- Contract Packaging
- Leaders in Packaging
Article | January 26, 2012
Salary and the packaging professional
Packaging professionals who want their employers to show them the money should provide convincing reasons.
The beginning of the year is prime season for salary surveys, their results providing individuals a means of comparison; but knowing where one stands, while important, is of limited use. That’s because the rightful focus should be on the future, regardless of one’s satisfaction (or lack thereof) with the present. That’s not to ignore that timing is everything; nonetheless, even in a recession, with its concomitant salary freezes and concerns about job security, salary goals should be pursued. Managing one’s salary throughout a career is best done by a strategic approach. That’s true for all professionals; however, those in packaging are enviably positioned, due to the nature of packaging.
A packaged product is an integrated whole (product plus package). Not only is the package a part of each unit sold, packaging makes possible the mass manufacturing, mass marketing, and mass distribution that are the hallmarks of modern-day industry. It doesn’t stop with indispensability, though; the innovative utilization of the functions of packaging (containment, protection, communication, and convenience/utility) can lead to a competitive advantage. It all makes for a strong value-added argument for packaging professionals seeking to be paid their worth, not just within companies that produce consumer packaged goods, but also within those that produce institutional goods—even industrial goods, as well.
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The wages of win
In crafting their salary strategies, packaging professionals need to determine how packaging is perceived within the corporation, from senior management on down. Whereas the very employment of packaging professionals means that the corporation holds packaging in some regard, it doesn’t necessarily mean that the regard is what it should be. Packaging has enjoyed increased prestige within corporate settings in recent decades; even so, underutilization still is too common. In order to evaluate packaging’s stature within their own corporations, packaging professionals must possess the requisite knowledge about packaging’s potential and capabilities. Without such knowledge, they won’t be able to teach the corporation how to derive increased value from packaging; and without such knowledge, they miss out on opportunities to increase their personal value to the corporation and to make themselves candidates for improved salaries.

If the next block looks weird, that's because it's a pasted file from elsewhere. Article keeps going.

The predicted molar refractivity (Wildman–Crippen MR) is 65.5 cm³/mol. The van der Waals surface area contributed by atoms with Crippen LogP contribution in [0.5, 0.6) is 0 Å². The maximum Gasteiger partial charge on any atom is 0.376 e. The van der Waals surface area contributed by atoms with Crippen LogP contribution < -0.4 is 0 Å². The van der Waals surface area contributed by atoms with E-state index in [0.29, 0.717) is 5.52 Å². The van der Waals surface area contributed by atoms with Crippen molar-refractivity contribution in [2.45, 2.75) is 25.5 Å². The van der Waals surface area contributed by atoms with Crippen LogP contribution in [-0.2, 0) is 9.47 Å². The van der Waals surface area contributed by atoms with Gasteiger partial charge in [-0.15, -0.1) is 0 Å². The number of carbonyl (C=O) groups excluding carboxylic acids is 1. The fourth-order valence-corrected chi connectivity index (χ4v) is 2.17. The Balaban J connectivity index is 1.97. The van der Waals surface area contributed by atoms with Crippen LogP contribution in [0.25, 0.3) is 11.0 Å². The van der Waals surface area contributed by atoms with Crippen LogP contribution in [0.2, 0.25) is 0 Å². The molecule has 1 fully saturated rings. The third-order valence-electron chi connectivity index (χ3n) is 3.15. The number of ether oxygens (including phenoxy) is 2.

Knowing what criteria are used within the corporation to determine salary levels might require going beyond information supplied in the typical performance review. Packaging professionals need to know the criteria important to any for-profit corporation (i.e. contributions to sales, revenues, cost-savings, operational efficiencies, good-will, etc.). However, professionals should understand that co-workers in other disciplines are faced with the same criteria and that it’s sound strategy to increase one’s value by helping others increase theirs.
Packaging, because it’s interdisciplinary, affords its professionals sizable opportunities for helping others; for, when conducted properly, a packaging project cuts across (among others) such disciplines as marketing, sales, manufacturing/processing, procurement, and logistics. Packaging professionals should stay alert to recognizing the concerns and anxieties of others and should be committed to assuaging them. Others so helped tend to let it be known, thereby becoming advocates for the helpful packaging professional. When seeking an improved salary, it’s advantageous to be told, with a smile, “Your reputation precedes you.”